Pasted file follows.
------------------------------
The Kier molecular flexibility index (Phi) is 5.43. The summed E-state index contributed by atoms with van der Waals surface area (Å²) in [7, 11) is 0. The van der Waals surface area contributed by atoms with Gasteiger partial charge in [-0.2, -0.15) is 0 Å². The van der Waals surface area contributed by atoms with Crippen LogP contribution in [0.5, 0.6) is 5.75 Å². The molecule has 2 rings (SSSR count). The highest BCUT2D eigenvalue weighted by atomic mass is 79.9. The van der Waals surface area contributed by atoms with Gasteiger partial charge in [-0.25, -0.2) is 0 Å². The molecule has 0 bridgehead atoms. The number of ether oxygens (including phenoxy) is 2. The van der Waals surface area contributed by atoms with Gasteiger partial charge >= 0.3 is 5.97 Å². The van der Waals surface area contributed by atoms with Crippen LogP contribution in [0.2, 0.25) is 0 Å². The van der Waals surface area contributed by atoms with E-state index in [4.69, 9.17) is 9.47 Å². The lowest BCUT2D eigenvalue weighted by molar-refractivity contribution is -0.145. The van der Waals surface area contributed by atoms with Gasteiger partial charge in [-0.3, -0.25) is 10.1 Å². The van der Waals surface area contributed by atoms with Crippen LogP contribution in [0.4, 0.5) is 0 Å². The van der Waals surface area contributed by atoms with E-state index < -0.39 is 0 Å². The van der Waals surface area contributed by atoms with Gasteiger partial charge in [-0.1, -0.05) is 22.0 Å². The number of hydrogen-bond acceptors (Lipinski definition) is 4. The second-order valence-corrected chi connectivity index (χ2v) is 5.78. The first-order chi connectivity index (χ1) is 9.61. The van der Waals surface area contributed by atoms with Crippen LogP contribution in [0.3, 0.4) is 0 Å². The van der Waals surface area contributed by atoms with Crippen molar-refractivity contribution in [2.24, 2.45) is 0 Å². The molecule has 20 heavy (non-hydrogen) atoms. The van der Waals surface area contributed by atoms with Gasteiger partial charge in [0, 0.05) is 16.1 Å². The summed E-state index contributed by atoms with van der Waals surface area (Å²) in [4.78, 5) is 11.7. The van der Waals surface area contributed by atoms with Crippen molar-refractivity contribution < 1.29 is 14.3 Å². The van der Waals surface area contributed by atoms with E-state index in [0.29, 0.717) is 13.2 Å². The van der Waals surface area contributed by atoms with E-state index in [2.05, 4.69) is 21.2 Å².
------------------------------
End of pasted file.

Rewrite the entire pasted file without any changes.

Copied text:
The Kier molecular flexibility index (Phi) is 5.43. The summed E-state index contributed by atoms with van der Waals surface area (Å²) in [7, 11) is 0. The van der Waals surface area contributed by atoms with Gasteiger partial charge in [-0.2, -0.15) is 0 Å². The van der Waals surface area contributed by atoms with Crippen LogP contribution in [0.5, 0.6) is 5.75 Å². The molecule has 2 rings (SSSR count). The highest BCUT2D eigenvalue weighted by atomic mass is 79.9. The van der Waals surface area contributed by atoms with Gasteiger partial charge in [-0.25, -0.2) is 0 Å². The molecule has 0 bridgehead atoms. The number of ether oxygens (including phenoxy) is 2. The van der Waals surface area contributed by atoms with Gasteiger partial charge >= 0.3 is 5.97 Å². The van der Waals surface area contributed by atoms with Crippen LogP contribution in [0.2, 0.25) is 0 Å². The van der Waals surface area contributed by atoms with E-state index in [4.69, 9.17) is 9.47 Å². The lowest BCUT2D eigenvalue weighted by molar-refractivity contribution is -0.145. The van der Waals surface area contributed by atoms with Gasteiger partial charge in [-0.3, -0.25) is 10.1 Å². The van der Waals surface area contributed by atoms with Crippen LogP contribution in [0.4, 0.5) is 0 Å². The van der Waals surface area contributed by atoms with E-state index < -0.39 is 0 Å². The van der Waals surface area contributed by atoms with Gasteiger partial charge in [-0.1, -0.05) is 22.0 Å². The number of hydrogen-bond acceptors (Lipinski definition) is 4. The second-order valence-corrected chi connectivity index (χ2v) is 5.78. The first-order chi connectivity index (χ1) is 9.61. The van der Waals surface area contributed by atoms with Crippen LogP contribution in [0.3, 0.4) is 0 Å². The van der Waals surface area contributed by atoms with Crippen molar-refractivity contribution in [2.24, 2.45) is 0 Å². The molecule has 20 heavy (non-hydrogen) atoms. The van der Waals surface area contributed by atoms with Gasteiger partial charge in [0, 0.05) is 16.1 Å². The summed E-state index contributed by atoms with van der Waals surface area (Å²) in [4.78, 5) is 11.7. The van der Waals surface area contributed by atoms with Crippen molar-refractivity contribution < 1.29 is 14.3 Å². The van der Waals surface area contributed by atoms with E-state index in [0.29, 0.717) is 13.2 Å². The van der Waals surface area contributed by atoms with E-state index in [2.05, 4.69) is 21.2 Å².